If you are interested in joining the local bat group, visit their webpage for details – there are events throughout the year that you can take part in. For details of your local group if you are outside of Lincolnshire, the BCT webpage has all the info.
Goosanders (Mergus merganser) are an impressive looking diving duck whose summer habitat is upland rivers usually found further north than Grantham. Like the waxwings and the short-eared owls featured in January’s posts, this is another winter visitor to the area and makes a welcome addition to the local fauna at this otherwise dull time of year. Whilst goosanders do move from their upland habitats in the winter, it is likely that this small flock have moved further, many migrate from the colder climates of Scandinavia.
For the last few years, there has been a small flock which arrive at the relatively peaceful lake on the drive to Harlaxton Manor – a private drive which the University of Evansville kindly allow access for walkers. I have sadly failed, repeatedly, to get a good photograph of them because they are absent, or at the wrong end, or the light is awful or the battery dies, so please do excuse the rather poor quality below. They show strong sexual dimorphism, that is the males and females look different. In this image, the white birds are the males whilst the more dowdy bird with the brown head is the female.
If the photograph was better, you might be able to see the serrated bill which is used for catching and gripping the fish they prey upon – this is a definitive characteristic of the ‘sawbill’ family to which they belong.
I counted ten on the lake today – 7 males and 3 females. The lake can be accessed either by walking down the main drive (around the edge of the grand gates) and down towards the manor, or walking from the village of Harlaxton (see location map below). They can be a little shy and tend to stay away from the bridge but a pair of binoculars should reward you with a good view!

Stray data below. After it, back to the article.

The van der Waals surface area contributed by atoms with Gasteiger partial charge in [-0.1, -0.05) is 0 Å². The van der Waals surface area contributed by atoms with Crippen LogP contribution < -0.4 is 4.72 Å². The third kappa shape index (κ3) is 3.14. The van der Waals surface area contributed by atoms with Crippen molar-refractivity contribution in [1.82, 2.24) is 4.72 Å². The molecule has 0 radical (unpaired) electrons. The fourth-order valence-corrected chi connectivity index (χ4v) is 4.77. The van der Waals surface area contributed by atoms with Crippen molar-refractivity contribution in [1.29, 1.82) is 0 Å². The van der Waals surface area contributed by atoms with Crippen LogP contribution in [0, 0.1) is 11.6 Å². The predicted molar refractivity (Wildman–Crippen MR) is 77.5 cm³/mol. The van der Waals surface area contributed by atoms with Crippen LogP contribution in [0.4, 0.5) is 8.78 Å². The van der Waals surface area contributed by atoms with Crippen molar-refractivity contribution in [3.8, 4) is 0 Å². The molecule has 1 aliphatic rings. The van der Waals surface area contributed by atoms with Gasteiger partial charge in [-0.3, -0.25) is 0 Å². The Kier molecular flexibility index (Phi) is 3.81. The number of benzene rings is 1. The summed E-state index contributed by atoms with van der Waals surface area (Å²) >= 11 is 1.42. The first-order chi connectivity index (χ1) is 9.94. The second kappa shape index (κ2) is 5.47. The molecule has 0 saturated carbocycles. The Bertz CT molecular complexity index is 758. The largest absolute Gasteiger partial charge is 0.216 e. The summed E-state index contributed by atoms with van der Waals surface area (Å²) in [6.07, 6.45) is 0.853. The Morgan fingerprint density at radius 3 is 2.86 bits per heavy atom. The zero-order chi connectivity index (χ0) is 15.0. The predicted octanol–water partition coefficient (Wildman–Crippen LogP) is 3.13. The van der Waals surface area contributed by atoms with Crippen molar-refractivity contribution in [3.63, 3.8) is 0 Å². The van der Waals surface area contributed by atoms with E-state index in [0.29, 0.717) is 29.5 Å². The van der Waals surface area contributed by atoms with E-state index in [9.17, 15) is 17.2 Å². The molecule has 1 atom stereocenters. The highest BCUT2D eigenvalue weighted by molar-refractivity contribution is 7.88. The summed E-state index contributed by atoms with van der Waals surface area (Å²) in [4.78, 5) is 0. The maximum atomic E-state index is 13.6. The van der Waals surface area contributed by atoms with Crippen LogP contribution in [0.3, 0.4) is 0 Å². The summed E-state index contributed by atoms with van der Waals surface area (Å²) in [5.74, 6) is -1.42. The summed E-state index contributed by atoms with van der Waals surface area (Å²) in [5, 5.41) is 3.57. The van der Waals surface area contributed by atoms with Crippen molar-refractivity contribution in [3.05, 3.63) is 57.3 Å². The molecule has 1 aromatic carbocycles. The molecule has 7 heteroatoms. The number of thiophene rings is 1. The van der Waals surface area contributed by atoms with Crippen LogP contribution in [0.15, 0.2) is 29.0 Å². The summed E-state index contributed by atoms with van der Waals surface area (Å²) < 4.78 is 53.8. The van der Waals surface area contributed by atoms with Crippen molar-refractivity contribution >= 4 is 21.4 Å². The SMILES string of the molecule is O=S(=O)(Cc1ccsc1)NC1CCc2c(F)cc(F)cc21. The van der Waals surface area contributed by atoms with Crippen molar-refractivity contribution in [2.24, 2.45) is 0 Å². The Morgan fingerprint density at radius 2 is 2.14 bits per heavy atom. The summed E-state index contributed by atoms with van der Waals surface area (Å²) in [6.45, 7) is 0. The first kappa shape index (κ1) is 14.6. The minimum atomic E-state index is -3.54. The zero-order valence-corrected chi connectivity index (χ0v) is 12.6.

For more information in goosanders, the RSPB website is always a good start!
A recent trip to look for bats in Harlaxton railway tunnel didn’t reveal any – it’s still a little early for them to be hibernating – but plents of moths and butterflies were preparing to hibernate for the winter. The tunnel gets cold but the conditions are stable and this allows the insects to enter a torpid state until the weather warms up again. Herald moths prefer dark places and where you find them, the chances are conditions will be good for bats too! Several of the herald moths were hibernating on old spider’s webs – this isn’t something I’ve seen before but seemed to be a populat location, at least half of them were hanging in this way. The peacock butterfly was recently arrived as he was still quite active, flapping his wings slowly when the torch fell upon him, but plenty more had their wings folded tight and looked set to sleep out the winter already!
There are a few woods around Grantham where you can go and see wild bluebells. I saw a few plants flowering as early as the end of March when we had the week or two of glorious weather, but the majority are looking beautiful now in May.
Belvoir Woods, accessed by footpath from Stathern, a village several miles to the west of Grantham, is a good location to see carpets of bluebells within the woods – this is where the photographs on this page were taken. The map below shows where within the woods the largest abundances can be found.
Belton House, the National Trust property to the north-east of Grantham also has them in their woodland beside the river. You need to pay entry to get into the house and gardens unless you are a National Trust member (but, it goes without saying, it’s well worth it!)
This Sunday, the 20th of May, Harlaxton College will open its woods to the public to see the bluebells there. The college is based at the large manor just outside Harlaxton, visible on the left of the A607 as you leave Grantham heading west. The college is an outpost of the American University of Evansville. Access is through the village and the woods are open between 1pm and 3pm.